where v is the fluid velocity, p is the fluid pressure, ρ is the fluid density, and μ is the fluid dynamic viscosity17.
Design and manufacturing of molds for casting the perfusion inserts
The molds for the production of customized perfusion inserts were designed in AutoCAD (Autodesk). Different designs were tested to enable production of flawless perfusion inserts. The most optimal configuration consisted of a 3-part design characterized by a base (29 mm in diameter), a ring (29 mm outer diameter, 26 mm inner diameter and 10 mm height) and the segment joined together. To comply with the simulation results and build an equilibration chamber within the perfusion inserts, the surface edge of each segment model (S1-S6) was retraced in AutoCAD (Autodesk) through the use of spline. The spline was offset 1.5 mm from the edge of each segment, and extruded 2 mm to create the negative for the production of the equilibration chamber within the perfusion inserts. On top of the extruded object a cubic plug (1.8 × 1.8 mm) was added to secure the retraced segment to the base of the mold (via an opening of 2 × 2 mm drawn in its center). The mold parts were finally exported as STL (stereolithography) file and 3D printed by Proto Labs (Proto Labs, Inc., Maple Plain, MN) using the Somos® 9120 photopolymer.
Manufacturing of customized perfusion inserts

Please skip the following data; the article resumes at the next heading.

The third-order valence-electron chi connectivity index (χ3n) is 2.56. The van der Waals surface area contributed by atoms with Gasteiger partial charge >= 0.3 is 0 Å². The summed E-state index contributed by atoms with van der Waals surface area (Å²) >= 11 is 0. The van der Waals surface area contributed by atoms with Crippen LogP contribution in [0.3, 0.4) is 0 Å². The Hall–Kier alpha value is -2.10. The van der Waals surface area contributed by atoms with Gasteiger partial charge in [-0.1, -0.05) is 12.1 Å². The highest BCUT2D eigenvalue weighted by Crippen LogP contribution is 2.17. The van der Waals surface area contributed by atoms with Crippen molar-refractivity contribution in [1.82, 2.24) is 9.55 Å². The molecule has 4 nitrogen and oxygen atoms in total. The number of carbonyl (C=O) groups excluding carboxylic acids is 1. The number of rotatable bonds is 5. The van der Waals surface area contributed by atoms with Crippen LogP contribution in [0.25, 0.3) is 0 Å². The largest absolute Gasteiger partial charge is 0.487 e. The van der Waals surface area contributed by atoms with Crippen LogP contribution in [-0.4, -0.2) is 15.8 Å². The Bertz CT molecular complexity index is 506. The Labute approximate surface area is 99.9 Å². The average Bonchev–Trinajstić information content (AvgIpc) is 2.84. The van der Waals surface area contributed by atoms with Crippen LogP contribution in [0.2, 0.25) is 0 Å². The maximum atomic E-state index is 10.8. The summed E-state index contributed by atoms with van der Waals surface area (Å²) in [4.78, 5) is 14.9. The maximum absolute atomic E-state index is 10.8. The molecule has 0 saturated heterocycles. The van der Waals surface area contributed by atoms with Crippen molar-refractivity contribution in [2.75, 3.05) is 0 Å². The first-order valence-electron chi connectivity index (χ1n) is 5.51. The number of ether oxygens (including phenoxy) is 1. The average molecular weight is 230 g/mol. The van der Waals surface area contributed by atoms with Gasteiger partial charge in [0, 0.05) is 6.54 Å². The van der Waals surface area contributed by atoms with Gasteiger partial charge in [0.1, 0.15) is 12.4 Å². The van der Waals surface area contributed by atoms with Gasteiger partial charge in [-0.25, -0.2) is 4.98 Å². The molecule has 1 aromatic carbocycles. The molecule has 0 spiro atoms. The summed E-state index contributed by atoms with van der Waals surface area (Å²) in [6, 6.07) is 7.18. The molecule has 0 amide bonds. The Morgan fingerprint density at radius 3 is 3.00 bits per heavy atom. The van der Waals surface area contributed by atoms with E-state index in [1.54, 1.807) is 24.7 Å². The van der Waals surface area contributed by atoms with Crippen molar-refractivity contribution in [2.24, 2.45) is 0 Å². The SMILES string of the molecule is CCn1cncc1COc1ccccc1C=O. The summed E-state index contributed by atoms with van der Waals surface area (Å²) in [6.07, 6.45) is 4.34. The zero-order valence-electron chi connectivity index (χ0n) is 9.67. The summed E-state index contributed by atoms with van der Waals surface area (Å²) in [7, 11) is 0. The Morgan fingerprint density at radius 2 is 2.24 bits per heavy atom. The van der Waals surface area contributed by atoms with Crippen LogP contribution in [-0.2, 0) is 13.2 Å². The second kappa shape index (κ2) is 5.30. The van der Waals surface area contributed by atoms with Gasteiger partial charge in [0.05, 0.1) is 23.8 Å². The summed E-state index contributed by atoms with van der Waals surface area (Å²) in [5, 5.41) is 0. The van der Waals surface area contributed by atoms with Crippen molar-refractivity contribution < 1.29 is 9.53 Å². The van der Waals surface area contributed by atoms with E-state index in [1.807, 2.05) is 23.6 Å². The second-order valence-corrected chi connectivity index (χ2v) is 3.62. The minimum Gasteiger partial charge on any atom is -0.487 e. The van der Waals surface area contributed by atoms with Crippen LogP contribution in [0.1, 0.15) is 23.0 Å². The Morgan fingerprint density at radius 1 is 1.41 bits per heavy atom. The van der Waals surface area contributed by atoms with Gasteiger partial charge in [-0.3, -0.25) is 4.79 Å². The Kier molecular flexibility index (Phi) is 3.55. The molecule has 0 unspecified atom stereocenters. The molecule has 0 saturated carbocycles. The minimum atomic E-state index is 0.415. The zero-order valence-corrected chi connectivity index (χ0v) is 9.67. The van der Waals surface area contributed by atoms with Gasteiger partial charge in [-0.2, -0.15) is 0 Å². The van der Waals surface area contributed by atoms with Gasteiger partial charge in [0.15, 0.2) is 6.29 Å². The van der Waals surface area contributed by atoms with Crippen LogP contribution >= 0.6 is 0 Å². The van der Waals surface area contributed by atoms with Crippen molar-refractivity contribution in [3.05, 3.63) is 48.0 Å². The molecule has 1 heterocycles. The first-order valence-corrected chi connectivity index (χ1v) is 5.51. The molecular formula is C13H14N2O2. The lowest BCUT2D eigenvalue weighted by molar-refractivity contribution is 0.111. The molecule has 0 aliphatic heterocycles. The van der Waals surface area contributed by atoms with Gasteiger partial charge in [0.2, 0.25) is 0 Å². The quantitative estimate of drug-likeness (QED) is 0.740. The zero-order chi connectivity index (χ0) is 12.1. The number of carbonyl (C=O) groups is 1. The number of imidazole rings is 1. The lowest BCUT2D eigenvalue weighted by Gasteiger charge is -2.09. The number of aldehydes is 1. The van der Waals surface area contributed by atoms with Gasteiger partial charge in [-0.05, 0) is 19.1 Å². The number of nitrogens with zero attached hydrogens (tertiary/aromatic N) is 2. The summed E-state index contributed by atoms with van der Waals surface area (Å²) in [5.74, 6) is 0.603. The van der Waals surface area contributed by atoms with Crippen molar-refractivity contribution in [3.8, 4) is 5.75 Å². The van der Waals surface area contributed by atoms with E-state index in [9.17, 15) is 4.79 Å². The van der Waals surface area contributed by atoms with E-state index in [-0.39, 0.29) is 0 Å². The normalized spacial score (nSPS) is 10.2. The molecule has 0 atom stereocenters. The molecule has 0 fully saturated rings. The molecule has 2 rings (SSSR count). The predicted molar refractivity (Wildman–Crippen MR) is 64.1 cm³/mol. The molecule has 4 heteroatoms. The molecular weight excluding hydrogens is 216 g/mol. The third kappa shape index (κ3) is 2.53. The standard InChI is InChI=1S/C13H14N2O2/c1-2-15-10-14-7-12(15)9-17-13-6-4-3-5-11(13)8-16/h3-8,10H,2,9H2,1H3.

The customized perfusion inserts were manufactured via casting using polydimethylsiloxane (PDMS). Briefly, SYLGARD 184 elastomer (Dow Corning, Midland, MI) base was mixed with the curing agent (Dow Corning) at a ratio of 9:1 (w/w) in a 50 ml conical centrifuge tube. After thoroughly mixing the elastomer base and curing agent using a metal spatula, the mixture was placed under vacuum to degas. The mixture was finally poured into the assembled molds, and cured for 1 hour at 60 °C. After cooling overnight, the perfusion inserts were carefully removed from the molds and cleaned.
Manufacturing of customized biomaterial scaffolds
Decellularized bone scaffolds were prepared as previously described10. Briefly, blocks of trabecular bone were sawed from the proximal and distal regions of cow legs. Soon after, the blocks were power washed to remove the bone marrow, then sequentially treated with a solution of 0.1% (w/v) ethylenediaminetetraacetic acid (EDTA; Sigma #E6758-100G) in phosphate buffer saline solution (DPBS; w/v), 0.1% (w/v) EDTA in 10 mM Tris-HCL buffer (10 mM; Fisher Scientific #BP1757-500), and 0.5% (w/v) sodium dodecyl sulfate (SDS; Sigma #L3771-100G) in 10 mM Tris-HCL buffer, followed by treatment with a solution of DNase (100 U/mL; Sigma-Aldrich #D4263-5VL) and RNase (Sigma-Aldrich #R4875-100MG) in distilled H2O to remove cellular and genetic material. Decellularized bone blocks were thoroughly rinsed in DPBS, freeze-dried, and processed into the final shape using a 5-axis milling machine at B&J Specialty (B&J Specialty, Inc, Wawaka, IL). Before seeding, each customized scaffold was placed in the respective PDMS chamber, sterilized overnight in 70% (v/v) ethanol, and conditioned in expansion medium for 24 hours.
Bioreactor design, manufacturing and validation